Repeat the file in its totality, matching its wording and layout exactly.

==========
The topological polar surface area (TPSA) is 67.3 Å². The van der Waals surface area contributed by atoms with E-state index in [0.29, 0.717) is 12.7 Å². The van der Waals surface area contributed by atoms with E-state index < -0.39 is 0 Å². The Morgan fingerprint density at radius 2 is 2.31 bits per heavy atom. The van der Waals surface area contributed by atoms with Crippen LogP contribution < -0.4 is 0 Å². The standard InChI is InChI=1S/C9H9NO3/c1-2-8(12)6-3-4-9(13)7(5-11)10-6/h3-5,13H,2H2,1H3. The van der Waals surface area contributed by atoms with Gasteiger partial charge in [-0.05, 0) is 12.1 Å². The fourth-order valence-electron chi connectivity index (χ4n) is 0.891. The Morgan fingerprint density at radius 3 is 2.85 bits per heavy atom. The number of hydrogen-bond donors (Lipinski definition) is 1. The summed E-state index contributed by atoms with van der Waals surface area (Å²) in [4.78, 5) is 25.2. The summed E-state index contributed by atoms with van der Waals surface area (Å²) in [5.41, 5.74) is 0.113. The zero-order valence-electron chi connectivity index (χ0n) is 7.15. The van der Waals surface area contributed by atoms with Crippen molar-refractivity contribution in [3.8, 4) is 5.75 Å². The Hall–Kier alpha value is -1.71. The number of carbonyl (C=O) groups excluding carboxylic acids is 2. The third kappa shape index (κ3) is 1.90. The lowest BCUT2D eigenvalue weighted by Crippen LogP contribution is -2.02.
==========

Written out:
The topological polar surface area (TPSA) is 67.3 Å². The van der Waals surface area contributed by atoms with E-state index in [0.29, 0.717) is 12.7 Å². The van der Waals surface area contributed by atoms with E-state index < -0.39 is 0 Å². The Morgan fingerprint density at radius 2 is 2.31 bits per heavy atom. The van der Waals surface area contributed by atoms with Crippen LogP contribution < -0.4 is 0 Å². The standard InChI is InChI=1S/C9H9NO3/c1-2-8(12)6-3-4-9(13)7(5-11)10-6/h3-5,13H,2H2,1H3. The van der Waals surface area contributed by atoms with Gasteiger partial charge in [-0.05, 0) is 12.1 Å². The fourth-order valence-electron chi connectivity index (χ4n) is 0.891. The Morgan fingerprint density at radius 3 is 2.85 bits per heavy atom. The number of hydrogen-bond donors (Lipinski definition) is 1. The summed E-state index contributed by atoms with van der Waals surface area (Å²) in [4.78, 5) is 25.2. The summed E-state index contributed by atoms with van der Waals surface area (Å²) in [5.41, 5.74) is 0.113. The zero-order valence-electron chi connectivity index (χ0n) is 7.15. The van der Waals surface area contributed by atoms with Crippen molar-refractivity contribution in [3.8, 4) is 5.75 Å². The Hall–Kier alpha value is -1.71. The number of carbonyl (C=O) groups excluding carboxylic acids is 2. The third kappa shape index (κ3) is 1.90. The lowest BCUT2D eigenvalue weighted by Crippen LogP contribution is -2.02.